Wednesday 26 October 2016

Charlie Weston: Devising fair property tax system a major challenge

Published 18/04/2012 | 05:00

COMING up with a fair property tax that gains greater acceptance than the household charge is going to require the powers of Merlin the magician.

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But even the famed sorcerer from the legends of Camelot would find it hard, if not impossible, to design a property tax that will work smoothly in a country notoriously averse to paying a tax on homes.

Yesterday the economists in the Economic and Social Research Institute (ESRI) published their stab at designing the dreaded tax.

Just the latest in a clutch of official and semi-official reports on how the tax might work, the ESRI paper does not make pleasant reading for the country's hard-pressed homeowners. Here we answer the key questions:

How much money is to be raised?

Various figures about how much should be raised from a property tax have been bandied about. The Commission on Taxation reported in 2009 that €1.2bn could be raised from a tax on homes.

However, the boffins in the ESRI have gone for a figure of €500m, citing comments by Taoiseach Enda Kenny in an interview in the Irish Independent.

How would the tax be levied?

The ESRI recommended that the tax should be based on the capital value of homes rather than the value of the site, even though this would mean Dublin homeowners would be hit harder.

Professor Tim Callan of the ESRI estimated that €500m could be raised by imposing the tax at a rate of €2 for every €1,000 of the value of a home. This would mean that someone with a home valued at €200,000 would be hit with an annual bill of €400.

However, this would take no account of the ability of different householders to pay the tax. This is where exemptions come in.

Those earning less than €15,000 should be exempt from the tax. For couples the exemption figure would rise to €25,000, with an extra allowance of €5,000 per child.

Above these income thresholds, there would be a tapered relief. Otherwise, there would be no incentive for the unemployed to take up a job.

So, what does that mean I will end up having to pay?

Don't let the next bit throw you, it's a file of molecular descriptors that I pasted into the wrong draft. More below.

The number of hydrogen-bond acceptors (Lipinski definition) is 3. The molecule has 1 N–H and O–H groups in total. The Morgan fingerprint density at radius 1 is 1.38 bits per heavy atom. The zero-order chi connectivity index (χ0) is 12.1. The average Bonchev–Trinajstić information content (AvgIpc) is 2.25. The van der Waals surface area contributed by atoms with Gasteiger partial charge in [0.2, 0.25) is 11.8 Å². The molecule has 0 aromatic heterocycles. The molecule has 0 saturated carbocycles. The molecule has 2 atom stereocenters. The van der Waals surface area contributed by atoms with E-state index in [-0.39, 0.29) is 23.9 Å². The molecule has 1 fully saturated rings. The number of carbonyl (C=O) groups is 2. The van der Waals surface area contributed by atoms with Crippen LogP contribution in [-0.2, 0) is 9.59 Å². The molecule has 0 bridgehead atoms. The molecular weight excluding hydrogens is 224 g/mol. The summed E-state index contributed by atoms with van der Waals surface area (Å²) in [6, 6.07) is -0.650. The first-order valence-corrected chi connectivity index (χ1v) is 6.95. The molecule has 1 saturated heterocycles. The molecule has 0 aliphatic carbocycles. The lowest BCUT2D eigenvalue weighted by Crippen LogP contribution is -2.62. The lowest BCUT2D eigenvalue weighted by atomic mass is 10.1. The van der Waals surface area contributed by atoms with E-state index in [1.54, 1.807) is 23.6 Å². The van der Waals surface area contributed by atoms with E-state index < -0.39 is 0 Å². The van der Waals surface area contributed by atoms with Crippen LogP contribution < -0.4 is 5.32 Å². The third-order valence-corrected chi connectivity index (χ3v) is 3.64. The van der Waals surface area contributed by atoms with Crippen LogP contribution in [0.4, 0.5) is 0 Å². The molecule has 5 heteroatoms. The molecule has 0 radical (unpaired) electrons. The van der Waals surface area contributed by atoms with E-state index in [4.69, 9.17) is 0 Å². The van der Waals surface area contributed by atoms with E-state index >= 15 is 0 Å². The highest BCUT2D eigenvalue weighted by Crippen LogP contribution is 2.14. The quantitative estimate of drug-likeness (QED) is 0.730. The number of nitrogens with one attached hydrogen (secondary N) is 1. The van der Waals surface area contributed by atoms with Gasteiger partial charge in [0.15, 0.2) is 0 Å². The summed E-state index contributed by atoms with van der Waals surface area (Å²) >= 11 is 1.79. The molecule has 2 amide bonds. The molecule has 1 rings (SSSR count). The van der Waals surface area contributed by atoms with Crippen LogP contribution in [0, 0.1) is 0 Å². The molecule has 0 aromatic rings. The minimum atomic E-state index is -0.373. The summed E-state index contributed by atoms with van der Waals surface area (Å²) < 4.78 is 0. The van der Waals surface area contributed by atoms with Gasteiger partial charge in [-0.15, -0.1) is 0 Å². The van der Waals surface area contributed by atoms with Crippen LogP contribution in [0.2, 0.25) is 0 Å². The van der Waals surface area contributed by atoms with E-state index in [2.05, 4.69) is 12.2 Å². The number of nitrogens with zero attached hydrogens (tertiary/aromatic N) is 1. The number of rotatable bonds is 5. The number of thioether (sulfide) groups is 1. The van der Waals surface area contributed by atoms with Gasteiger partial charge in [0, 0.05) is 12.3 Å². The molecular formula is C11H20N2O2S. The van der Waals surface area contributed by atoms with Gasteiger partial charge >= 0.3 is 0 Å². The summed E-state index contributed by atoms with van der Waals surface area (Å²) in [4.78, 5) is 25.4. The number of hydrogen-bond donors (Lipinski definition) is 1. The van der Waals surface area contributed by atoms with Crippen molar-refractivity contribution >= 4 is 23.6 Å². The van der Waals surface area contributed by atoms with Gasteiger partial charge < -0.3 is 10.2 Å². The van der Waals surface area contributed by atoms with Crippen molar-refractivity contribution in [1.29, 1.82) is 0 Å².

To raise €500m and exempt those with low incomes would mean the rest of the country's homeowners would end up being hit with higher bills.

This would mean setting the tax at €2.50 per €1,000 of property's value.

Working off a rate like this would mean a family with a €160,000 home would face a an annual bill of €400.

Even those with a modest house worth €200,000 would end up with a bill of €500.

A family with a home worth €312,000 or more would be getting a property tax bill for €780, according to the system set out by the ESRI.

What about the ranches in rural areas?

Opting for imposing the same rate across the country means that Dublin property, which tends to be more expensive, will end up with a higher tax.

This was the situation that scuppered the residential property tax in the 1990s. Just 5pc of homeowners were liable for that tax with most of them in Dublin.

The ESRI admitted that this was a drawback that could be repeated. But it said opting for a site valuation tax, which would take account of houses built on large plots in the country, is not something that is done in most other countries.

It also pointed out that we do not have sufficient data to impose a site valuation tax.

To be fair, the ESRI acknowledged that having higher property tax in Dublin would be a major drawback and said this must be looked at.

When will the tax be introduced?

The tax could be introduced as soon as the end of next year.

The debacle around the household charge, with four out of 10 homeowners yet to pay, has added urgency to plans to replace it with a property tax.

The household charge, which has a flat rate of €100 for all, is seen as unfair.

Will the tax mirror the ESRI design?

That is the €500m question and it is the job that consultant and former top civil servant Don Thornhill has been tasked with.

He is chairman of the National Competitiveness Council of Ireland, a former Department of Education secretary general and former chairman of the Higher Education Authority.

Dr Thornhill and a group of civil servants have been meeting for months now to come up with a system.

The committee is due to report by the summer.

But I paid stamp duty during the housing boom, will I get an exemption?

The Commission on Taxation recommended three years ago that those who paid stamp duty when they bought a property should have an exemption from the property tax for seven years from the year they bought.

The ESRI also said allowance must be made for those who paid stamp duty bills when they bought, without spelling out what exactly should be done.

But it does point out that stamp duty was lowered in recent years and any allowance should reflect the actual stamp duty amount paid, rather than giving a seven-year exemption.

I'm in mortgage arrears, what about me?

This is another thorny issue that has to be tackled. The ESRI recommended using mortgage tax relief to aid those who are behind on their homeloan repayments, rather than exempting these people.

What about older people?

Retired people on fixed incomes could be the big losers from a property tax. Systems where the property tax is imposed as a charge on the property, but not collected until the pensioner dies, are being considered.

Irish Independent

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